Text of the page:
The Life of Samuel Johnson, LL. D.

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User Review  - donbuch1 - LibraryThing

This classic series represents the Western canon not without academic controversy. The latest volumes of the Great Books include some women writers, but they are still definitely underrepresented ... Read full review

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User Review  - davidpwithun - LibraryThing

I'm probably one of a very few people who has sat and read the Synopticon from front to back. Though it might seem like a strange practice, nearly like reading the dictionary or an encyclopedia, I can ... Read full review

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Page 364 - To abstract the mind from all local emotion would be impossible, if it were endeavoured, and would be foolish, if it were possible. Whatever withdraws us from the power of our senses ; whatever makes the past, the distant, or the future predominate over the present, advances us in the dignity of thinking beings.
Page 196 - Whoe'er has travell'd life's dull round, Where'er his stages may have been, May sigh to think he still has found The warmest welcome at an inn.
Page 96 - There are few ways in which a man can be more innocently employed than in getting money.
Page 368 - Why, sir, you find no man, at all intellectual, who is willing to leave London. No, sir, when a man is tired of London, he is tired of life ; for there is in London all that life can afford.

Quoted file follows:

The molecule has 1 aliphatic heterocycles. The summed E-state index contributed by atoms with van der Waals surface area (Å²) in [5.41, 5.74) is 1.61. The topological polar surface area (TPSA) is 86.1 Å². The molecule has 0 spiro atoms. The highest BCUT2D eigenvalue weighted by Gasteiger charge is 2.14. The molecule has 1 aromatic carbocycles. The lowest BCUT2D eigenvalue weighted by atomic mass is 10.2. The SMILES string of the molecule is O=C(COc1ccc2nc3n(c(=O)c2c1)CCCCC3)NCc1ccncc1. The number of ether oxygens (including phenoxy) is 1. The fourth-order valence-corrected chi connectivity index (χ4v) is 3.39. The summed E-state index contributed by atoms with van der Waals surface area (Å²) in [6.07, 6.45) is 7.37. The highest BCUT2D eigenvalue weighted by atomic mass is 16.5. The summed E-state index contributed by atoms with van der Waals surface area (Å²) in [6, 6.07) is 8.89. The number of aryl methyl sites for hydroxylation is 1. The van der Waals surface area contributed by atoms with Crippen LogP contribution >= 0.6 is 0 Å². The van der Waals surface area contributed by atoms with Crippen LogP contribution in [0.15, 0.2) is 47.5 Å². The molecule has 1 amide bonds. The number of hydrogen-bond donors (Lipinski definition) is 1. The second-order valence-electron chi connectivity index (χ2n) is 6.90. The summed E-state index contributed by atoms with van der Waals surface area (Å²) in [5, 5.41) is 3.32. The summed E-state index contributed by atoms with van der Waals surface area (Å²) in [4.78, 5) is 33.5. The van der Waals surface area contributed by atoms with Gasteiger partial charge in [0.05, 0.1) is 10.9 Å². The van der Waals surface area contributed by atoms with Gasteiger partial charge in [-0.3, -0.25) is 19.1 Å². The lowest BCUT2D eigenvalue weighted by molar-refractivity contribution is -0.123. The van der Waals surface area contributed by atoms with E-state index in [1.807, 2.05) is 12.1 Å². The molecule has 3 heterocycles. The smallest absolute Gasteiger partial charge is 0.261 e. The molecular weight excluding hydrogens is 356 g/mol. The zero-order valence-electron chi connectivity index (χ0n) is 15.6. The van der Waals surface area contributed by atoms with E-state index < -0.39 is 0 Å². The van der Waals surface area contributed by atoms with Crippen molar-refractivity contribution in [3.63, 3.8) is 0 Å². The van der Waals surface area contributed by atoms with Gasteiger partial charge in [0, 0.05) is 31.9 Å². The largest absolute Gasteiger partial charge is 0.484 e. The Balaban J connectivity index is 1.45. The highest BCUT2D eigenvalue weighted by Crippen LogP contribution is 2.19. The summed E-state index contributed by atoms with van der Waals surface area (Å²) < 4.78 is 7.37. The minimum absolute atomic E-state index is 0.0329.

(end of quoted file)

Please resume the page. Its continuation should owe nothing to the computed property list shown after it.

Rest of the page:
Page 112 - I once wrote for a magazine : I made a calculation, that if I should write but a page a day, at the same rate, I should, in ten years, write nine volumes in folio, of an ordinary size and print.
Page 128 - Knowledge is of two kinds. We know a subject ourselves, or we know where we can find information upon it.
Page 22 - Florus or Eutropius; and I will venture to say, that if you compare him with Vertot, in the same places of the Roman History, you will find that he excels Vertot. Sir, he has the art of compiling, and of saying every thing he has to say in a pleasing manner. He is now writing a Natural History, and will make it as entertaining as a Persian tale.
Page 426 - ' Yes, Sir, one of the best." BOSWELL. " Tillotson ?" JOHNSON. " Why, not now. I should not advise a preacher at this day to imitate Tillotson's style; though I don't know ; I should be cautious of objecting to what has been applauded by so many suffrages. — South is one of the best, if you except his peculiarities, and his violence, and sometimes coarseness of language.
Page 61 - He died of a fever, made, I am afraid, more violent by uneasiness of mind. His debts began to be heavy, and all his resources were exhausted. Sir Joshua is of opinion that he owed not less than two thousand pounds. Was ever poet so trusted before...
Page 443 - by doing so, you would do what would be of importance in raising your children to eminence. There would be a lustre reflected upon them from your spirit and curiosity. They would be at all times regarded as the children of a man who had gone to view the wall of China. I am serious, sir.

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